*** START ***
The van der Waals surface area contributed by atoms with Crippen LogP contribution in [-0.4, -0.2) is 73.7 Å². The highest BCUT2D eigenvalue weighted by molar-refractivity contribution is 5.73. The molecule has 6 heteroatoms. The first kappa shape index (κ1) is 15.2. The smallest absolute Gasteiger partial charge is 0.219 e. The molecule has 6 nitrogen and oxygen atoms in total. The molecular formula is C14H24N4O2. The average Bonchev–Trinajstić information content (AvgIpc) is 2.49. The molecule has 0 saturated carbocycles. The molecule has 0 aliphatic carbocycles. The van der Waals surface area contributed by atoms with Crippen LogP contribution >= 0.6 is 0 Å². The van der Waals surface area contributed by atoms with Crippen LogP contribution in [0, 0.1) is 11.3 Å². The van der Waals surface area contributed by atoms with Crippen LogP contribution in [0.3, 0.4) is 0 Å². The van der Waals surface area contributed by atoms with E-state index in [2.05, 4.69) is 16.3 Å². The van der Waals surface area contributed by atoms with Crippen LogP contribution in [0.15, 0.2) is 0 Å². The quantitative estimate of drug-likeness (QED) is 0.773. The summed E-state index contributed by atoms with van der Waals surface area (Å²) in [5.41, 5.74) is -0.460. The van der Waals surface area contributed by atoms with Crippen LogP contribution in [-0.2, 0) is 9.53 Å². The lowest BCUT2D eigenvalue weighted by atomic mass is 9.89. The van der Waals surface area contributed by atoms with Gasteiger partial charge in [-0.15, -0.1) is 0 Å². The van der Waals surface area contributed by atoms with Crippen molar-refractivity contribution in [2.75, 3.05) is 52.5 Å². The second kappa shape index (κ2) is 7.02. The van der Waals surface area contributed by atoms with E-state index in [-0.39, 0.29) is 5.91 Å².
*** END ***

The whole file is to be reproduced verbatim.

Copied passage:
The van der Waals surface area contributed by atoms with Crippen LogP contribution in [-0.4, -0.2) is 73.7 Å². The highest BCUT2D eigenvalue weighted by molar-refractivity contribution is 5.73. The molecule has 6 heteroatoms. The first kappa shape index (κ1) is 15.2. The smallest absolute Gasteiger partial charge is 0.219 e. The molecule has 6 nitrogen and oxygen atoms in total. The molecular formula is C14H24N4O2. The average Bonchev–Trinajstić information content (AvgIpc) is 2.49. The molecule has 0 saturated carbocycles. The molecule has 0 aliphatic carbocycles. The van der Waals surface area contributed by atoms with Crippen LogP contribution >= 0.6 is 0 Å². The van der Waals surface area contributed by atoms with Crippen LogP contribution in [0, 0.1) is 11.3 Å². The van der Waals surface area contributed by atoms with Crippen LogP contribution in [0.3, 0.4) is 0 Å². The van der Waals surface area contributed by atoms with E-state index in [2.05, 4.69) is 16.3 Å². The van der Waals surface area contributed by atoms with Crippen LogP contribution in [0.15, 0.2) is 0 Å². The quantitative estimate of drug-likeness (QED) is 0.773. The summed E-state index contributed by atoms with van der Waals surface area (Å²) in [5.41, 5.74) is -0.460. The van der Waals surface area contributed by atoms with Crippen LogP contribution in [-0.2, 0) is 9.53 Å². The lowest BCUT2D eigenvalue weighted by atomic mass is 9.89. The van der Waals surface area contributed by atoms with Gasteiger partial charge in [-0.15, -0.1) is 0 Å². The van der Waals surface area contributed by atoms with Crippen molar-refractivity contribution in [2.75, 3.05) is 52.5 Å². The second kappa shape index (κ2) is 7.02. The van der Waals surface area contributed by atoms with E-state index in [-0.39, 0.29) is 5.91 Å².